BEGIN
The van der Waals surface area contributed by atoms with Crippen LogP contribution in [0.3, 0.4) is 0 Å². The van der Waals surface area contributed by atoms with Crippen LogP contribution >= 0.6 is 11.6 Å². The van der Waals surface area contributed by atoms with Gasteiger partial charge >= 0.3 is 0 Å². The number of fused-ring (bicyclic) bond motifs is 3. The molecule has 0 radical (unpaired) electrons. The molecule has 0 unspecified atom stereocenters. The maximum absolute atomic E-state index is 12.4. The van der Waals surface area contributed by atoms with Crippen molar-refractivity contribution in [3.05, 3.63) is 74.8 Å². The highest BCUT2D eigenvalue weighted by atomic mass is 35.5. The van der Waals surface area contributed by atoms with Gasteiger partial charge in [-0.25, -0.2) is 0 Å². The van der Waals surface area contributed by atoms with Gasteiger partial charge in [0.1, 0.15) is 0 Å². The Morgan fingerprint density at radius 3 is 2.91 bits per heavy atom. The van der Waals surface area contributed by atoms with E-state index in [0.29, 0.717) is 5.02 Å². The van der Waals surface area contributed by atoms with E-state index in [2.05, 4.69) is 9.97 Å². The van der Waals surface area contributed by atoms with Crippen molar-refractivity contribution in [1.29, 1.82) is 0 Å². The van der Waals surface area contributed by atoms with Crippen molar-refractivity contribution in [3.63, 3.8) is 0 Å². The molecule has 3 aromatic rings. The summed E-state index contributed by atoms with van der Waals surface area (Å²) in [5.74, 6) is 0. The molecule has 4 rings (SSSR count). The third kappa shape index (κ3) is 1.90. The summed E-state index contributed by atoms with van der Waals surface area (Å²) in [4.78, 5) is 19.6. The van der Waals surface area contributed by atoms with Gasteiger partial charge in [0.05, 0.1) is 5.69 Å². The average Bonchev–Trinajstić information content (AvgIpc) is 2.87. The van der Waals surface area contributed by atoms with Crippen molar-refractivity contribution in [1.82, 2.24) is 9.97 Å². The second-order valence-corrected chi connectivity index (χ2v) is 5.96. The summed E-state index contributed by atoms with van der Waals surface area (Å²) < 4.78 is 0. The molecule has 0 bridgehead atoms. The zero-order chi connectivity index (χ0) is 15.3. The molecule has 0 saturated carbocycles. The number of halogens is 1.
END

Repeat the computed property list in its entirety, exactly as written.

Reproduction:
The van der Waals surface area contributed by atoms with Crippen LogP contribution in [0.3, 0.4) is 0 Å². The van der Waals surface area contributed by atoms with Crippen LogP contribution >= 0.6 is 11.6 Å². The van der Waals surface area contributed by atoms with Gasteiger partial charge >= 0.3 is 0 Å². The number of fused-ring (bicyclic) bond motifs is 3. The molecule has 0 radical (unpaired) electrons. The molecule has 0 unspecified atom stereocenters. The maximum absolute atomic E-state index is 12.4. The van der Waals surface area contributed by atoms with Crippen molar-refractivity contribution in [3.05, 3.63) is 74.8 Å². The highest BCUT2D eigenvalue weighted by atomic mass is 35.5. The van der Waals surface area contributed by atoms with Gasteiger partial charge in [-0.25, -0.2) is 0 Å². The van der Waals surface area contributed by atoms with Gasteiger partial charge in [0.1, 0.15) is 0 Å². The Morgan fingerprint density at radius 3 is 2.91 bits per heavy atom. The van der Waals surface area contributed by atoms with E-state index in [0.29, 0.717) is 5.02 Å². The van der Waals surface area contributed by atoms with E-state index in [2.05, 4.69) is 9.97 Å². The van der Waals surface area contributed by atoms with Crippen molar-refractivity contribution in [1.29, 1.82) is 0 Å². The van der Waals surface area contributed by atoms with Crippen molar-refractivity contribution in [3.63, 3.8) is 0 Å². The molecule has 3 aromatic rings. The summed E-state index contributed by atoms with van der Waals surface area (Å²) in [5.74, 6) is 0. The molecule has 4 rings (SSSR count). The third kappa shape index (κ3) is 1.90. The summed E-state index contributed by atoms with van der Waals surface area (Å²) in [4.78, 5) is 19.6. The van der Waals surface area contributed by atoms with Gasteiger partial charge in [0.05, 0.1) is 5.69 Å². The average Bonchev–Trinajstić information content (AvgIpc) is 2.87. The van der Waals surface area contributed by atoms with Crippen molar-refractivity contribution in [1.82, 2.24) is 9.97 Å². The second-order valence-corrected chi connectivity index (χ2v) is 5.96. The summed E-state index contributed by atoms with van der Waals surface area (Å²) < 4.78 is 0. The molecule has 0 bridgehead atoms. The zero-order chi connectivity index (χ0) is 15.3. The molecule has 0 saturated carbocycles. The number of halogens is 1.